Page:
Difference between revisions of "Information Leakage"

From OWASP
Jump to: navigation, search
(Examples)
(Accidental leaking of sensitive information through error messages)
Line 109: Line 109:
  
 
Another example is passing SQL exceptions to a WebUser without filtering.
 
Another example is passing SQL exceptions to a WebUser without filtering.
 +
 +
 +
===Accidental leaking of sensitive information through sent data===
 +
 +
The accidental leaking of sensitive information through sent data refers to the transmission of data which is either sensitive in and of itself, or useful in the further exploitation of the system through standard data channels.
 +
 +
'''Consequences'''
 +
* Confidentiality: Data leakage results in the compromise of data confidentiality.
 +
 +
'''Exposure period'''
 +
* Requirements specification: Information output may be specified in the requirements documentation.
 +
* Implementation: The final decision as to what data is sent is made at implementation time.
 +
 +
'''Avoidance and mitigation'''
 +
 +
* Requirements specification: Specify data output such that no sensitive data is sent.
 +
* Implementation: Ensure that any possibly sensitive data specified in the requirements is verified with designers to ensure that it is either a calculated risk or mitigated elsewhere.
 +
 +
Accidental data leakage occurs in several places and can essentially be defined as unnecessary data leakage. Any information that is not necessary to the functionality should be removed in order to lower both the overhead and the possibility of security sensitive data being sent.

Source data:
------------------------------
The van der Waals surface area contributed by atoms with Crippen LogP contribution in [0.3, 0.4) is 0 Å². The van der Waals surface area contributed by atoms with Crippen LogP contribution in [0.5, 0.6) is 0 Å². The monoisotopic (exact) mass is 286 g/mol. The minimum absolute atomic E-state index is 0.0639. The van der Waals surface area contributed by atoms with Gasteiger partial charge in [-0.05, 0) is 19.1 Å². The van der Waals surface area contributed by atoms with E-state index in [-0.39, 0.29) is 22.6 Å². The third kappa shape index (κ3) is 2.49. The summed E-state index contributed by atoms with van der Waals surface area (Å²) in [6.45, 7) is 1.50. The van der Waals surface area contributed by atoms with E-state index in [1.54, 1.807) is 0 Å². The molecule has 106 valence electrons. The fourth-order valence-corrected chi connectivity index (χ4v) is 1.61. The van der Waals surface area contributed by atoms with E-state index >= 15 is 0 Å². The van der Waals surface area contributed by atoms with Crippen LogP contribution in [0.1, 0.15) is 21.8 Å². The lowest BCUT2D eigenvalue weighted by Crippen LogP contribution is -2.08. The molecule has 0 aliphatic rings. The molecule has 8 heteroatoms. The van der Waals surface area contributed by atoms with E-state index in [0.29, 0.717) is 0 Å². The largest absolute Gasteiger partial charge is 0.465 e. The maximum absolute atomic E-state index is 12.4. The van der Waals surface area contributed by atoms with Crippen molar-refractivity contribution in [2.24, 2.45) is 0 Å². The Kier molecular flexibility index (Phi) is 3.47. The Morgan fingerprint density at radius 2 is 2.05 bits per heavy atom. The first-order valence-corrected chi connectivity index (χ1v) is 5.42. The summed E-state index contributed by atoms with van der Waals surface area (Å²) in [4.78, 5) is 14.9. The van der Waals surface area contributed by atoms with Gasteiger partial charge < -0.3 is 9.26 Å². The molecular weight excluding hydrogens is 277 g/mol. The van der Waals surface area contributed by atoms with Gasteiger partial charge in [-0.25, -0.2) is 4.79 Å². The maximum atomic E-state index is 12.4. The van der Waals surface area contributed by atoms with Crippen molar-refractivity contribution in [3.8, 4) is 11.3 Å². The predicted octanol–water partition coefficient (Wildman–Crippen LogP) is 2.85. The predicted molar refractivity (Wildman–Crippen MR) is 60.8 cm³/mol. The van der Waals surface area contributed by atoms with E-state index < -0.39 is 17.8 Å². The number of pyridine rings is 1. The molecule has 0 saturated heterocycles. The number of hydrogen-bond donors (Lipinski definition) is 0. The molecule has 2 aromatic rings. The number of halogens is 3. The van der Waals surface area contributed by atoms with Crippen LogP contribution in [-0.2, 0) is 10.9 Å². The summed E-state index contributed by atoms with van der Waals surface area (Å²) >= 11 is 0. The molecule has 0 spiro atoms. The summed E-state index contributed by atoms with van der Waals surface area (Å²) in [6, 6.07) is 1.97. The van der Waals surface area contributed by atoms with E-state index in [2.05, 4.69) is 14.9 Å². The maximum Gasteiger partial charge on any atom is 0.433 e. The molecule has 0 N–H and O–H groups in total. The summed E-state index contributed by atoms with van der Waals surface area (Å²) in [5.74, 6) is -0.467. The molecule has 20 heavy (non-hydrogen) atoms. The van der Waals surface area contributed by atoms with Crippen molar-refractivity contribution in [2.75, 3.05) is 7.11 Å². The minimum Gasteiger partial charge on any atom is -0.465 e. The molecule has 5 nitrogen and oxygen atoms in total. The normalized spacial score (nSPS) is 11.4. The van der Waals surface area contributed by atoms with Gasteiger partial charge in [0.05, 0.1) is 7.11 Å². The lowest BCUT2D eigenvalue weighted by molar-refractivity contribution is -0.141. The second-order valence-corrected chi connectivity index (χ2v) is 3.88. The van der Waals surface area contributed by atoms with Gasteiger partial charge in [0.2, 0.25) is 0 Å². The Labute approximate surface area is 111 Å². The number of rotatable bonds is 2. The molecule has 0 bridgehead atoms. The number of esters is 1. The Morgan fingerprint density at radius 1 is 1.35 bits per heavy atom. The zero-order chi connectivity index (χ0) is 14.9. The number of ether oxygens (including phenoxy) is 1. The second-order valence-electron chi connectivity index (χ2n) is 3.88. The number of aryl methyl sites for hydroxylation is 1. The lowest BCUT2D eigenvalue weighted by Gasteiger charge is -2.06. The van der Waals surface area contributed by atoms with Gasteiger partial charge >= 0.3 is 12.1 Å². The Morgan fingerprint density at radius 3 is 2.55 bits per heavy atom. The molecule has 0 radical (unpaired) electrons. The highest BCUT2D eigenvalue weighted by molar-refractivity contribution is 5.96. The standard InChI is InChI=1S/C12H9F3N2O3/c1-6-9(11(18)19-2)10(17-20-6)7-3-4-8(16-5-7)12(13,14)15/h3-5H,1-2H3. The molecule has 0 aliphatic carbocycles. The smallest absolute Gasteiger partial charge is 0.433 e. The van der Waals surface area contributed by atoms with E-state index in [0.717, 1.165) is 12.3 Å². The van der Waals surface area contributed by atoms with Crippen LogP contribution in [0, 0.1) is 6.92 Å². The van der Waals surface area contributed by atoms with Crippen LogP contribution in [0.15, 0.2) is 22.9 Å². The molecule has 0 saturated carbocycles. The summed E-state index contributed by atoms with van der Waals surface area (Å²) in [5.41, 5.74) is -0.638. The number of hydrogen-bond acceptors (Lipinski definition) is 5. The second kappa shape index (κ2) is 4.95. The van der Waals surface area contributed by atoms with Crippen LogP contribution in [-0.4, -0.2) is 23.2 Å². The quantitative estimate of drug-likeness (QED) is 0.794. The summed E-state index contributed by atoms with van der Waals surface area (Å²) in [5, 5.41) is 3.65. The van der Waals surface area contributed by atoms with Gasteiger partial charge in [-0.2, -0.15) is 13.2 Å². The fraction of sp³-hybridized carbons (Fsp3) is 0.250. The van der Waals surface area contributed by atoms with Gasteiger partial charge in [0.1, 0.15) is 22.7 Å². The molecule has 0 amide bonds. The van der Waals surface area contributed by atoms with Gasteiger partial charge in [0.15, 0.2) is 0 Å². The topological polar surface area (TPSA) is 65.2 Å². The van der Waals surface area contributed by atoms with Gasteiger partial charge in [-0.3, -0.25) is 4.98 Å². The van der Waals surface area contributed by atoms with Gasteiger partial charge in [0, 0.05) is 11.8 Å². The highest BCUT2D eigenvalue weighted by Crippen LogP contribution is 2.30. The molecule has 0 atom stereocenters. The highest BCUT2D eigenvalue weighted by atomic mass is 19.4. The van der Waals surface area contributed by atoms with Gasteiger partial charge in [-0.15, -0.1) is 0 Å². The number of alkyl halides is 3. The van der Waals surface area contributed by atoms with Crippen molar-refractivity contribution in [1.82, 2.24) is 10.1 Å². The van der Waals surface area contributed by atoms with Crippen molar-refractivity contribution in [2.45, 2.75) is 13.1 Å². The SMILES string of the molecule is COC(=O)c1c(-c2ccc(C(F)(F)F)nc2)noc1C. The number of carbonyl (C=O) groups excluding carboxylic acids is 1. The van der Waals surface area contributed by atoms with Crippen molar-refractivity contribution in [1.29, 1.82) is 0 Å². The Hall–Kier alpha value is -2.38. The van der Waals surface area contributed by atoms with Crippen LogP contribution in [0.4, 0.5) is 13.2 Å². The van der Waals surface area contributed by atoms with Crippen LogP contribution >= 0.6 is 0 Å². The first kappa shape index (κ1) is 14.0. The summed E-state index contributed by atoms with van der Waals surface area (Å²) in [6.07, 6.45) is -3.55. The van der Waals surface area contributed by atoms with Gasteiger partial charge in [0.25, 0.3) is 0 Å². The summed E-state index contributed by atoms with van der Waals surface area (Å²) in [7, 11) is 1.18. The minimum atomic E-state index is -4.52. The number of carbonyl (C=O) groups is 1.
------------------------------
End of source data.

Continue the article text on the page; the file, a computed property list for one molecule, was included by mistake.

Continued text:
+
 +
The following is an actual MySQL error statement:
 +
 +
<pre>
 +
Warning: mysql_pconnect():
 +
Access denied for user: 'root@localhost' (Using password: N1nj4) in /usr/local/www/wi-data/includes/database.inc on line 4
 +
</pre>
  
 
==Related [[Attacks]]==
 
==Related [[Attacks]]==

Revision as of 12:57, 10 February 2009

This is a Vulnerability. To view all vulnerabilities, please see the Vulnerability Category page.


This article includes content generously donated to OWASP by Fortify.JPG.

Contents


ASDR Table of Contents


Last revision (mm/dd/yy): 02/10/2009


Description

Revealing system data or debugging information helps an adversary learn about the system and form a plan of attack.

An information leak occurs when system data or debugging information leaves the program through an output stream or logging function.


Risk Factors

TBD


Examples

Example 1

The following code prints the path environment variable to the standard error stream:

	char* path = getenv("PATH");
	... 
	sprintf(stderr, "cannot find exe on path %s\n", path);

Example 2

The following code prints an exception to the standard error stream:

	try {
		...
	} catch (Exception e) {
		e.printStackTrace();
	}

Depending upon the system configuration, this information can be dumped to a console, written to a log file, or exposed to a remote user. In some cases the error message tells the attacker precisely what sort of an attack the system will be vulnerable to. For example, a database error message can reveal that the application is vulnerable to a SQL injection attack. Other error messages can reveal more oblique clues about the system. In the example above, the search path could imply information about the type of operating system, the applications installed on the system, and the amount of care that the administrators have put into configuring the program.

Accidental leaking of sensitive information through data queries